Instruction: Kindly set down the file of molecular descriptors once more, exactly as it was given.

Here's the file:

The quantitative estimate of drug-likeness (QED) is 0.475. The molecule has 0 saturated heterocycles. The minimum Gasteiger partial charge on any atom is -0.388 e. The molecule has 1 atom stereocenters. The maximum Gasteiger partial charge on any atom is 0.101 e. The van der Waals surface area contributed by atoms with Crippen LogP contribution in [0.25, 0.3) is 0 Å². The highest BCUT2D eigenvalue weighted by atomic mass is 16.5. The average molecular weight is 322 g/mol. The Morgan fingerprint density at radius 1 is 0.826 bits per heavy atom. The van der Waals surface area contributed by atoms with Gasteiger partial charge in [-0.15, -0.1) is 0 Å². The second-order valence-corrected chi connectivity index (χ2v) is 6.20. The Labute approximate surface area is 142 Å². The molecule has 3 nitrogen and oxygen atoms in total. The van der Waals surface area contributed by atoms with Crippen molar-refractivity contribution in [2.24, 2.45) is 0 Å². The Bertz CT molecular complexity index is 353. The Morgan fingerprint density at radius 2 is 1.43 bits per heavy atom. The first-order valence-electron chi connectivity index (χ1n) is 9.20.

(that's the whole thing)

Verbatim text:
The quantitative estimate of drug-likeness (QED) is 0.475. The molecule has 0 saturated heterocycles. The minimum Gasteiger partial charge on any atom is -0.388 e. The molecule has 1 atom stereocenters. The maximum Gasteiger partial charge on any atom is 0.101 e. The van der Waals surface area contributed by atoms with Crippen LogP contribution in [0.25, 0.3) is 0 Å². The highest BCUT2D eigenvalue weighted by atomic mass is 16.5. The average molecular weight is 322 g/mol. The Morgan fingerprint density at radius 1 is 0.826 bits per heavy atom. The van der Waals surface area contributed by atoms with Gasteiger partial charge in [-0.15, -0.1) is 0 Å². The second-order valence-corrected chi connectivity index (χ2v) is 6.20. The Labute approximate surface area is 142 Å². The molecule has 3 nitrogen and oxygen atoms in total. The van der Waals surface area contributed by atoms with Crippen molar-refractivity contribution in [2.24, 2.45) is 0 Å². The Bertz CT molecular complexity index is 353. The Morgan fingerprint density at radius 2 is 1.43 bits per heavy atom. The first-order valence-electron chi connectivity index (χ1n) is 9.20.